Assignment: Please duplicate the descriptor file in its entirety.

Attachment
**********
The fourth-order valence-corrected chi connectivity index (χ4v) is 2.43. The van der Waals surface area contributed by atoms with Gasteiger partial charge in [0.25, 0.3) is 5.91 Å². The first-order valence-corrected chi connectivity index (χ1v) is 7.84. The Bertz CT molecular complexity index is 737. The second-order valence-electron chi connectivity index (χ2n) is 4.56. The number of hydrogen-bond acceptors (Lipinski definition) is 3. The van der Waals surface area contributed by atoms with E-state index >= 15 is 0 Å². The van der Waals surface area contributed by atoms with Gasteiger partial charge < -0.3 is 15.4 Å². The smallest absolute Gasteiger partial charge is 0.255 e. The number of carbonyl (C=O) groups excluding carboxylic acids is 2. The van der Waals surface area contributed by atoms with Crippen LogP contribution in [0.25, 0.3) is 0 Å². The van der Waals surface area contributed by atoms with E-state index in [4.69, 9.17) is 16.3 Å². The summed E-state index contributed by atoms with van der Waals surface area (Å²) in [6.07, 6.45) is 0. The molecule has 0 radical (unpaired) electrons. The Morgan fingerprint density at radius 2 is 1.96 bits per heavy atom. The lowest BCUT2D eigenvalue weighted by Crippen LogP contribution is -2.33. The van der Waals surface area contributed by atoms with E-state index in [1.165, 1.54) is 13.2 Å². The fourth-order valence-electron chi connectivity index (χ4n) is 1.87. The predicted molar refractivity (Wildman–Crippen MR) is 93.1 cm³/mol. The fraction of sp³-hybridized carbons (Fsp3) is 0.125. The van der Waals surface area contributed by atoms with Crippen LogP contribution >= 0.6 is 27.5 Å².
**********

The fourth-order valence-corrected chi connectivity index (χ4v) is 2.43. The van der Waals surface area contributed by atoms with Gasteiger partial charge in [0.25, 0.3) is 5.91 Å². The first-order valence-corrected chi connectivity index (χ1v) is 7.84. The Bertz CT molecular complexity index is 737. The second-order valence-electron chi connectivity index (χ2n) is 4.56. The number of hydrogen-bond acceptors (Lipinski definition) is 3. The van der Waals surface area contributed by atoms with E-state index >= 15 is 0 Å². The van der Waals surface area contributed by atoms with Gasteiger partial charge < -0.3 is 15.4 Å². The smallest absolute Gasteiger partial charge is 0.255 e. The number of carbonyl (C=O) groups excluding carboxylic acids is 2. The van der Waals surface area contributed by atoms with Crippen LogP contribution in [0.25, 0.3) is 0 Å². The van der Waals surface area contributed by atoms with E-state index in [4.69, 9.17) is 16.3 Å². The summed E-state index contributed by atoms with van der Waals surface area (Å²) in [6.07, 6.45) is 0. The molecule has 0 radical (unpaired) electrons. The Morgan fingerprint density at radius 2 is 1.96 bits per heavy atom. The lowest BCUT2D eigenvalue weighted by Crippen LogP contribution is -2.33. The van der Waals surface area contributed by atoms with E-state index in [1.165, 1.54) is 13.2 Å². The fourth-order valence-electron chi connectivity index (χ4n) is 1.87. The predicted molar refractivity (Wildman–Crippen MR) is 93.1 cm³/mol. The fraction of sp³-hybridized carbons (Fsp3) is 0.125. The van der Waals surface area contributed by atoms with Crippen LogP contribution >= 0.6 is 27.5 Å².